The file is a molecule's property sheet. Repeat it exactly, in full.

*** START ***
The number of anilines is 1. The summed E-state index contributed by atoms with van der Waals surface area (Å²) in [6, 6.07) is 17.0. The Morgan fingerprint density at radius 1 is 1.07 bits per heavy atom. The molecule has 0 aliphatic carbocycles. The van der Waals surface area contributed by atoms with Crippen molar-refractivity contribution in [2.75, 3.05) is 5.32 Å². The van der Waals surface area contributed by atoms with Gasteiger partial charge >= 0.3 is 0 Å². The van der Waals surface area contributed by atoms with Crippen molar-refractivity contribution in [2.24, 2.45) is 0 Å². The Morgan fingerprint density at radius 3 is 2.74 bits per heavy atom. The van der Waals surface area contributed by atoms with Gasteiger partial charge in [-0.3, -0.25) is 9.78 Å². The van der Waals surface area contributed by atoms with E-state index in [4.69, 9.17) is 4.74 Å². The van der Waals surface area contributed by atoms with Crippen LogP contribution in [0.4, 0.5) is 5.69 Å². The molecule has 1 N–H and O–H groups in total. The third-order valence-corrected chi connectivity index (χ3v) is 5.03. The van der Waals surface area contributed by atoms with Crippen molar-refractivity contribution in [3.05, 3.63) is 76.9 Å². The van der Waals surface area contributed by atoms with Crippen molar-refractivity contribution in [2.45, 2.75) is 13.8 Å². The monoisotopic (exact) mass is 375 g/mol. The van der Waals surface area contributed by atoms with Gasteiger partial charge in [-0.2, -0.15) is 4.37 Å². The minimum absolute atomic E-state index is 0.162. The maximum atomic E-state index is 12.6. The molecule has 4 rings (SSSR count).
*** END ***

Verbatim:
The number of anilines is 1. The summed E-state index contributed by atoms with van der Waals surface area (Å²) in [6, 6.07) is 17.0. The Morgan fingerprint density at radius 1 is 1.07 bits per heavy atom. The molecule has 0 aliphatic carbocycles. The van der Waals surface area contributed by atoms with Crippen molar-refractivity contribution in [2.75, 3.05) is 5.32 Å². The van der Waals surface area contributed by atoms with Gasteiger partial charge >= 0.3 is 0 Å². The van der Waals surface area contributed by atoms with Crippen molar-refractivity contribution in [2.24, 2.45) is 0 Å². The Morgan fingerprint density at radius 3 is 2.74 bits per heavy atom. The van der Waals surface area contributed by atoms with Gasteiger partial charge in [-0.3, -0.25) is 9.78 Å². The van der Waals surface area contributed by atoms with E-state index in [4.69, 9.17) is 4.74 Å². The van der Waals surface area contributed by atoms with Crippen LogP contribution in [0.4, 0.5) is 5.69 Å². The molecule has 1 N–H and O–H groups in total. The third-order valence-corrected chi connectivity index (χ3v) is 5.03. The van der Waals surface area contributed by atoms with Crippen molar-refractivity contribution in [3.05, 3.63) is 76.9 Å². The van der Waals surface area contributed by atoms with Crippen molar-refractivity contribution in [2.45, 2.75) is 13.8 Å². The monoisotopic (exact) mass is 375 g/mol. The van der Waals surface area contributed by atoms with Gasteiger partial charge in [-0.2, -0.15) is 4.37 Å². The minimum absolute atomic E-state index is 0.162. The maximum atomic E-state index is 12.6. The molecule has 4 rings (SSSR count).